Mobile instant messaging apps offer a modern way to deliver personalised smoking cessation support through real-time, interactive messaging (chat). In this trial, we aimed to assess the effect of chat-based instant messaging support integrated with brief interventions on smoking cessation in a cohort of smokers proactively recruited from the community.
In this two-arm, pragmatic, cluster-randomised controlled trial, we recruited participants aged 18 years or older who smoked at least one cigarette per day from 68 community sites in Hong Kong, China. Community sites were computer randomised (1:1) to the intervention group, in which participants received chat-based instant messaging support for 3 months, offers of referral to external smoking cessation services, and brief advice, or to the control group, in which participants received brief advice alone. The chat-based intervention included personalised behavioural support and promoted use of smoking cessation services. Masking of participants and the research team was not possible, but outcome assessors were masked to group assignment. The primary outcome was smoking abstinence validated by exhaled carbon monoxide concentrations lower than 4 parts per million and salivary cotinine concentrations lower than 10 ng/mL at 6 months after treatment initiation (3 months after the end of treatment). The primary analysis was by intention to treat and accounted for potential clustering effect by use of generalised estimating equation models. This trial is registered with ClinicalTrials.gov, number NCT03182790.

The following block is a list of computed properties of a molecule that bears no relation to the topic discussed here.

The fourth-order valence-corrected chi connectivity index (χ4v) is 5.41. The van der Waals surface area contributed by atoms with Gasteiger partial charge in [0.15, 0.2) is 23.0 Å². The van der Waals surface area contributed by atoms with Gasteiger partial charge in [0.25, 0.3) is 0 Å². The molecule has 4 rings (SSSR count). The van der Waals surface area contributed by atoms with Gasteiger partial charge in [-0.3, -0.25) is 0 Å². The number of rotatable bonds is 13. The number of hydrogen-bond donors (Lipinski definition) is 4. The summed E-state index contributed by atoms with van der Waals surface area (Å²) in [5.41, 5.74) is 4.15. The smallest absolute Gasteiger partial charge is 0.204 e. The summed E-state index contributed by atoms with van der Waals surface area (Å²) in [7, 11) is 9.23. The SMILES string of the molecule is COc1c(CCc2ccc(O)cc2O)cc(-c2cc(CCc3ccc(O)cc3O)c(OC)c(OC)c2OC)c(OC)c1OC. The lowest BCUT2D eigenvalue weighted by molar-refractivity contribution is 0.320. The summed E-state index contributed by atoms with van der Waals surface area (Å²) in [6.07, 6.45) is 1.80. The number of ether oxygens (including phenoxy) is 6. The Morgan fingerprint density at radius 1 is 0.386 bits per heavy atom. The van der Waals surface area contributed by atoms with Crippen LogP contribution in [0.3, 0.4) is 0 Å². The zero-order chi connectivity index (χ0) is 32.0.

Between June 18 and Sept 30, 2017, 1185 participants were randomly assigned to either the intervention (n=591) or control (n=594) groups. At the 6-month follow-up (77% of participants retained), the proportion of validated abstinence was significantly higher in the intervention group than in the control group (48 [8%] of 591 in intervention vs 30 [5%] of 594 in control group, unadjusted odds ratio 1·68, 95% CI 1·03–2·74; p=0·040). Engagement in the chat-based support in the intervention group was low (17%), but strongly predicted abstinence with or without use of external smoking cessation services.
Chat-based instant messaging support integrated with brief cessation interventions increased smoking abstinence and could complement existing smoking cessation services.
Hong Kong Council on Smoking and Health.